Employees of Chicago-based digital healthcare advertiser Outcome Health allegedly misled the company’s clients by providing inaccurate and manipulated advertisement performance data, according to .
Citing interviews with former employees, advertisers, and internal documents, the Journal wrote that Outcome employees had intentionally inflated ad performance metrics, altered third-party ad performance analyses, and created false documents verifying that ads ran on screens in specific doctors’ offices.
Lanny Davis, Outcome’s spokesman and council, told the publication that Outcome has hired a law firm to independently “review allegations about certain employees’ conduct.” The company has also adopted new policies to better comply with customer contracts, and has put three employees on paid leave.
Outcome Health was founded as ContextMedia in 2006, and in January changed its name after concluding the acquisition of competitor AccentHealth. The company equips providers’ waiting rooms with screens and tablets that display patient education materials along with pharmaceutical marketing. In May, the company announced that it had raised at least $500 million in a round of funding, lending the company a valuation of around $5 billion at the time. Its investors include Goldman Sachs Investment Partners, Alphabet’s CapitalG, Leerink Transformation Partners, Pritzker Group Venture Capital, and Balyasny Asset Management. Among the customers to whom Outcome has offered compensation for the alleged deception are Sanofi, Biogen, Pfizer, and Johnson & Johnson, according to the Journal.
In the time since the Journal published its investigation, Outcome Cofounder and CEO Rishi Shah has to the company’s customers outlining the company’s stance on the unethical practices and actions taken in light of the allegations.
“Integrity is the foundational value at Outcome Health — that has always been our commitment,” Shah wrote in the statement. “[President Shradha Agarwal] and I, alongside our entire leadership team, have been building a company that operates appropriately, delivers effectively for our customers, and continuously strives towards excellence in all of our operations. We have taken many actions to elevate the standards of reporting and transparency in our nascent industry.”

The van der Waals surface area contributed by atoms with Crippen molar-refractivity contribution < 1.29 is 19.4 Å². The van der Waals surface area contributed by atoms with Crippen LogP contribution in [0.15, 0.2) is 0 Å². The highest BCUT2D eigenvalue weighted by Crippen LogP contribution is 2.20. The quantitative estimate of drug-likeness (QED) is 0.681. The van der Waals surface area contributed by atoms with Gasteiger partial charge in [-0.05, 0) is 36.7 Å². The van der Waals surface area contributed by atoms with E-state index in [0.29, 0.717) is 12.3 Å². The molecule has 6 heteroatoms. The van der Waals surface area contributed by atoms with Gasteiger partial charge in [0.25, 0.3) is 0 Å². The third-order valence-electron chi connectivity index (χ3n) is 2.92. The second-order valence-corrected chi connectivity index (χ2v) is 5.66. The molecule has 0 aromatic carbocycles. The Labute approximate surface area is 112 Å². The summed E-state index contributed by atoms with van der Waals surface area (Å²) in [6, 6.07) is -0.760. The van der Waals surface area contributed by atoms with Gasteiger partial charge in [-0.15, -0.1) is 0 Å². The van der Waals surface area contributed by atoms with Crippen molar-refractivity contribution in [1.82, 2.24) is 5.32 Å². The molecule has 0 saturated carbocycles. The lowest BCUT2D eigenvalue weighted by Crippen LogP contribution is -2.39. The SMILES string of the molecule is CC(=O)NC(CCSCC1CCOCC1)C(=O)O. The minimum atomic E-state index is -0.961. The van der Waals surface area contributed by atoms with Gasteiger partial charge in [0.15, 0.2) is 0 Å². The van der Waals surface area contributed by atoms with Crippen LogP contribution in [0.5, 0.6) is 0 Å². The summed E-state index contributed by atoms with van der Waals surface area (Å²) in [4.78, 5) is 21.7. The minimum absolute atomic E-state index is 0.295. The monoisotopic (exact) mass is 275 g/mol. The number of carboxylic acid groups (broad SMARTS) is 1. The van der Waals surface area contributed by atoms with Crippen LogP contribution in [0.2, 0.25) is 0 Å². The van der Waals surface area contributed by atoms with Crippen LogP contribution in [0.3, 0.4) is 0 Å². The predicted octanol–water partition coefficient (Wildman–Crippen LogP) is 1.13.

Along with hiring the law firm to review the employees’ past conduct, Shah said that these specific actions included the adoption of more rigorous platform and campaign audit standards, the addition of new checks and balances within automated campaign reporting, and a new policy providing customers the capability to include a third party BPA Worldwide audit on any sold programs.
Shah also said in the letter that Outcome will any misled customers to remedy their situation, and that he still believes the fundamentals of Outcome’s business and services are sound.
The Journal’s investigation identified Chief Growth Officer Ashik Desai, an executive directing Outcome’s list-match process, as an instigator of the falsified advertising metrics, and provided specific examples of communications between him and others demonstrating unethical business practices. Davis told the Journal that these were among the issues to be addressed by the independent counsel and reaffirmed the company’s policy “to accurately report information to every customer on every program.” The Journal also noted that its investigation found no evidence suggesting the involvement of top executives in these practices.